CO2 applications: Buses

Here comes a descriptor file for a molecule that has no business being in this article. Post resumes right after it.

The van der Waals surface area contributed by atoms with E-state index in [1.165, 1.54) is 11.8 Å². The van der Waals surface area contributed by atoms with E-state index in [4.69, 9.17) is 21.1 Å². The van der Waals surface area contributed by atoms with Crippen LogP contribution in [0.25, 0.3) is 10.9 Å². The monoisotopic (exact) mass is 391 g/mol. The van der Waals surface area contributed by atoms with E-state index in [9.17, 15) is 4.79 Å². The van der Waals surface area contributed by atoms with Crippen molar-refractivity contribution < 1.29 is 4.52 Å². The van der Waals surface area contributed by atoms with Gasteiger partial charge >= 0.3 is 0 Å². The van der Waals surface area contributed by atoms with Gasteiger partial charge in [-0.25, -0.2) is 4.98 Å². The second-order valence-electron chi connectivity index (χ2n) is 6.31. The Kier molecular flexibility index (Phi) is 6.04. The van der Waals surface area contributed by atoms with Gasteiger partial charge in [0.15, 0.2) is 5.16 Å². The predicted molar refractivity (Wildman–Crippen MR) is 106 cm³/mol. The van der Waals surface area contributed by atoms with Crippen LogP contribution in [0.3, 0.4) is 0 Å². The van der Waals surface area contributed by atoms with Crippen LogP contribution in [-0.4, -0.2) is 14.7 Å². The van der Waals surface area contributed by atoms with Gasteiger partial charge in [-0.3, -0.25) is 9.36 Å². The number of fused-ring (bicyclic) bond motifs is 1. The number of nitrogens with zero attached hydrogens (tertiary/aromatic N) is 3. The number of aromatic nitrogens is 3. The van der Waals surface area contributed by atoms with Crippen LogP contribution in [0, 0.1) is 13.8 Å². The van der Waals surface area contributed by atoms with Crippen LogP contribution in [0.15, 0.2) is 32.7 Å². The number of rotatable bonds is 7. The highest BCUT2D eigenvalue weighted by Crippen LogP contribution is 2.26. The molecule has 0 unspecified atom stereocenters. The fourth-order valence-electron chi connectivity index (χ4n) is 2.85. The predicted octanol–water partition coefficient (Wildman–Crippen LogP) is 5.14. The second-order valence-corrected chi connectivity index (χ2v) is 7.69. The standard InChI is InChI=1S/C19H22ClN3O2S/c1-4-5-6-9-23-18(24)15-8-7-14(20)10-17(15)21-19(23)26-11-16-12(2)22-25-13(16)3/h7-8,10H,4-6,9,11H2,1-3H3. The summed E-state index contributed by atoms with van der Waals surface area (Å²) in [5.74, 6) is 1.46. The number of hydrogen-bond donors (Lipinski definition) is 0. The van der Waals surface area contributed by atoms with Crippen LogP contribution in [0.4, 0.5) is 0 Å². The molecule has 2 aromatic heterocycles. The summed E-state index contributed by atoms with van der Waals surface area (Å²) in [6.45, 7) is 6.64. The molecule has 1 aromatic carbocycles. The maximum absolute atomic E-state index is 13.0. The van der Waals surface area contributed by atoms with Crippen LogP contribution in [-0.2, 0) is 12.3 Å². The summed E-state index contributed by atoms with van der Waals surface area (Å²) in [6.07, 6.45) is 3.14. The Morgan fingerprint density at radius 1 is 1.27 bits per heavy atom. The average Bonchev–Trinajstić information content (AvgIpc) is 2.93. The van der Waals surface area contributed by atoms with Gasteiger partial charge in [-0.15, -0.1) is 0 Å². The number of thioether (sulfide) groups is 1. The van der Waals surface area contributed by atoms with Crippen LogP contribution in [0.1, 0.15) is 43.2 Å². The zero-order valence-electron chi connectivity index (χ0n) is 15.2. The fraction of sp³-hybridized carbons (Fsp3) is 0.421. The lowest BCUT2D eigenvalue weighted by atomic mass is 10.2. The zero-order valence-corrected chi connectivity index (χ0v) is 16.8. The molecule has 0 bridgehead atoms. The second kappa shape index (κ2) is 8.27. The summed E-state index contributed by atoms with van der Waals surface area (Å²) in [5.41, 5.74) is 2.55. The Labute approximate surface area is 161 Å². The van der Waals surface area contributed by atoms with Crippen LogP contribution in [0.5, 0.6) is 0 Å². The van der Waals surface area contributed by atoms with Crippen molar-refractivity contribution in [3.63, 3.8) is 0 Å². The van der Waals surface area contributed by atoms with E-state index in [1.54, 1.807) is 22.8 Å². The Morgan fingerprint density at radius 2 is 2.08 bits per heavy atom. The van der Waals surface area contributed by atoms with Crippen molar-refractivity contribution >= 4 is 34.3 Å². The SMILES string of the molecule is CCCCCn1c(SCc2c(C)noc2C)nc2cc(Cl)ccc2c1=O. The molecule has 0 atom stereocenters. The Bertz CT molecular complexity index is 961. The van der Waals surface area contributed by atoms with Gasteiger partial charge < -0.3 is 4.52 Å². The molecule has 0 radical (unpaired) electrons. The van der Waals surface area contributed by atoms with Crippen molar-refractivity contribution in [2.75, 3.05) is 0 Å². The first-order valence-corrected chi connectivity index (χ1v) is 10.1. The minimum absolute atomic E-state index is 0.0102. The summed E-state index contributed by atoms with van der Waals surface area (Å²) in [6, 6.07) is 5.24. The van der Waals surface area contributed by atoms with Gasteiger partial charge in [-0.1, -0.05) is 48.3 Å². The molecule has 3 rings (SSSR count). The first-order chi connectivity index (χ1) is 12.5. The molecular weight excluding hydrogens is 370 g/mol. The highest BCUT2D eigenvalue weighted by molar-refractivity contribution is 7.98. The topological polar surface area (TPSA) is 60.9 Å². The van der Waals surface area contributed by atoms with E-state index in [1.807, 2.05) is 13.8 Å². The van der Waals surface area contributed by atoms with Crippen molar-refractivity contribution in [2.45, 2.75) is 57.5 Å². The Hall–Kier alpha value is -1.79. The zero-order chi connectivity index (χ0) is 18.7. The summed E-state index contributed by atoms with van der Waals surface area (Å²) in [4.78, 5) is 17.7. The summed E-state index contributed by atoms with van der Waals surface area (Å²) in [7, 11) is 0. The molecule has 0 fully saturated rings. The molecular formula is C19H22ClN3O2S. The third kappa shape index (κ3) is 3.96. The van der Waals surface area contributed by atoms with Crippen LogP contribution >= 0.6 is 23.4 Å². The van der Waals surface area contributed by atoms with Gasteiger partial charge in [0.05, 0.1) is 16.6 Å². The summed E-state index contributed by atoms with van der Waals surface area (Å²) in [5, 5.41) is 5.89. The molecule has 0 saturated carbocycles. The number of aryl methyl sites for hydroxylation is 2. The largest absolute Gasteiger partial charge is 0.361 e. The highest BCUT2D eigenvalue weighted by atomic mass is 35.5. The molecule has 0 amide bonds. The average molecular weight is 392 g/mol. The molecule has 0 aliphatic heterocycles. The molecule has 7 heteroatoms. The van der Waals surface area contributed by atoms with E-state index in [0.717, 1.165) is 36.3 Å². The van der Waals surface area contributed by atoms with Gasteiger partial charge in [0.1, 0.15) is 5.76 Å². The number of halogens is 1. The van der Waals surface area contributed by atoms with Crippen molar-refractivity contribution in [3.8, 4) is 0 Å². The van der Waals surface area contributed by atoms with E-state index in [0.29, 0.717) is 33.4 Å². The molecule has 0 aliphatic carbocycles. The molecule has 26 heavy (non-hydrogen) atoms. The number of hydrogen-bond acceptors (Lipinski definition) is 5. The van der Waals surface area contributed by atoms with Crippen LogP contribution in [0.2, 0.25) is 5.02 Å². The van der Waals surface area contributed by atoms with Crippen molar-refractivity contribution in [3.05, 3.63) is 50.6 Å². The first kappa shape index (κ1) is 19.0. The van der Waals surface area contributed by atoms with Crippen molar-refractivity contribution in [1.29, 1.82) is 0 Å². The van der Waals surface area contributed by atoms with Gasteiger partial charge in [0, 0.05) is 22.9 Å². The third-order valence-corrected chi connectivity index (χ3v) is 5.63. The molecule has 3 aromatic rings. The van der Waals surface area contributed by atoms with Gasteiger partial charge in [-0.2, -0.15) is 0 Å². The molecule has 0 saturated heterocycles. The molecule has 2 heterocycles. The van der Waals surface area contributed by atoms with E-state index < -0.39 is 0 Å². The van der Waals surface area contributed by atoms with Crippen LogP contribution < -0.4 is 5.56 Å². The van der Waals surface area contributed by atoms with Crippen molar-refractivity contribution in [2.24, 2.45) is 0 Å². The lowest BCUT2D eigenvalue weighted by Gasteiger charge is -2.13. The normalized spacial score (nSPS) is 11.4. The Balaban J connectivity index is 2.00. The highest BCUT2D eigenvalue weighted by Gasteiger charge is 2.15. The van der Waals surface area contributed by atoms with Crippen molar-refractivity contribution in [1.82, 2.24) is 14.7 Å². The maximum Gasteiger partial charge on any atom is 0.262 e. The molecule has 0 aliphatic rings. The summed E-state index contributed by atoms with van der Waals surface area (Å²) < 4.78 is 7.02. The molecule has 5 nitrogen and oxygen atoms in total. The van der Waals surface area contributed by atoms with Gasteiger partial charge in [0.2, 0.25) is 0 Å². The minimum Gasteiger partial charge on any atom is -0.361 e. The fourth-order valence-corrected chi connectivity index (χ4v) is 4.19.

Berliner Verkehrsbetriebe (BVG) has installed CO2 air-conditioning systems in seven of its city buses operating on different routes in Berlin and covering 200 to 400 km per day. Germany's Federal Environment Agency has urged all public transport suppliers to adopt CO2 cooling as a standard. If results from real-life tests are satisfactory, BVG is open to install R744 air conditioning in all city buses. BVG's decision to replace R134a with CO2 in its cooling systems was lauded by the German Federal Environment Agency (UBA) President Flasbarth as "farsightedness". Konvekta has supplied the innovative R744 systems and is conducting workshops on the handling of CO2 air-conditioning systems for bus manufacturers and operators, with a focus on the economic benefits and functional and maintenance features. In contrast to conventional air-conditioning units, the transcritical CO2 unit developed by Konvekta can be used for heating thanks to the reversal heat pump. While in 1993 only 5% of all new city buses in Germany were equipped with an air-conditioning system, this figure rose to 64% in 2008. 100% of all long-distance coaches today are equipped with air conditioning. With an average leakage rate of 13.3% for new coaches and 13.7% for new city buses, all German buses together emitted 100 tonnes of R134a in 2008 alone (140000 tonnes of CO2 equivalents).